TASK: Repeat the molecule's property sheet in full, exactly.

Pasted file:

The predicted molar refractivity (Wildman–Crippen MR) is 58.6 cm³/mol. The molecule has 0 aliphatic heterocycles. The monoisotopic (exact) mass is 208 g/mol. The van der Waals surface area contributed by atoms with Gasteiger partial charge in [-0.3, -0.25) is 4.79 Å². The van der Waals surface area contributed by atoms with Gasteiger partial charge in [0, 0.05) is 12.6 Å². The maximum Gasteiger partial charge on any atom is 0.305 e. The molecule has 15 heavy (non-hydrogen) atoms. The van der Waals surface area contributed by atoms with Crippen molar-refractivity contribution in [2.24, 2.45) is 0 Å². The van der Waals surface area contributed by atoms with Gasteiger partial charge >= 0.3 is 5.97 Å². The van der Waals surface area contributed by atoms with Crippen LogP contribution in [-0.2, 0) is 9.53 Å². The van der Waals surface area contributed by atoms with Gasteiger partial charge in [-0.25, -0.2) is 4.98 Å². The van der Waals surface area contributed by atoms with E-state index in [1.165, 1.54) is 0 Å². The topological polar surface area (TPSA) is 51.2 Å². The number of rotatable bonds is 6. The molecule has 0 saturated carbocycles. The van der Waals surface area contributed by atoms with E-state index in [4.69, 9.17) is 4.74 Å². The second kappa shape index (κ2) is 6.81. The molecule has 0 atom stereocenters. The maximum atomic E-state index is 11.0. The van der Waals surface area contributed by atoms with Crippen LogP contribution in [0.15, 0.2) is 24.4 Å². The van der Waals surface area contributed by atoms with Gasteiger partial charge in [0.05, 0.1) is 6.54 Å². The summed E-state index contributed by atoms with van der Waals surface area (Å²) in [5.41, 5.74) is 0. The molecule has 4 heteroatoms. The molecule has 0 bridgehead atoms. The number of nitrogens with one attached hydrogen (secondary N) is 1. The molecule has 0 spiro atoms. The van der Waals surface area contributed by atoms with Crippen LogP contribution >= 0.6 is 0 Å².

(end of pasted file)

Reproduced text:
The predicted molar refractivity (Wildman–Crippen MR) is 58.6 cm³/mol. The molecule has 0 aliphatic heterocycles. The monoisotopic (exact) mass is 208 g/mol. The van der Waals surface area contributed by atoms with Gasteiger partial charge in [-0.3, -0.25) is 4.79 Å². The van der Waals surface area contributed by atoms with Gasteiger partial charge in [0, 0.05) is 12.6 Å². The maximum Gasteiger partial charge on any atom is 0.305 e. The molecule has 15 heavy (non-hydrogen) atoms. The van der Waals surface area contributed by atoms with Crippen molar-refractivity contribution in [2.24, 2.45) is 0 Å². The van der Waals surface area contributed by atoms with Gasteiger partial charge >= 0.3 is 5.97 Å². The van der Waals surface area contributed by atoms with Crippen LogP contribution in [-0.2, 0) is 9.53 Å². The van der Waals surface area contributed by atoms with Gasteiger partial charge in [-0.25, -0.2) is 4.98 Å². The van der Waals surface area contributed by atoms with E-state index in [1.165, 1.54) is 0 Å². The topological polar surface area (TPSA) is 51.2 Å². The number of rotatable bonds is 6. The molecule has 0 saturated carbocycles. The van der Waals surface area contributed by atoms with E-state index in [4.69, 9.17) is 4.74 Å². The second kappa shape index (κ2) is 6.81. The molecule has 0 atom stereocenters. The maximum atomic E-state index is 11.0. The van der Waals surface area contributed by atoms with Crippen LogP contribution in [0.15, 0.2) is 24.4 Å². The van der Waals surface area contributed by atoms with Gasteiger partial charge in [0.05, 0.1) is 6.54 Å². The summed E-state index contributed by atoms with van der Waals surface area (Å²) in [5.41, 5.74) is 0. The molecule has 4 heteroatoms. The molecule has 0 bridgehead atoms. The number of nitrogens with one attached hydrogen (secondary N) is 1. The molecule has 0 spiro atoms. The van der Waals surface area contributed by atoms with Crippen LogP contribution >= 0.6 is 0 Å².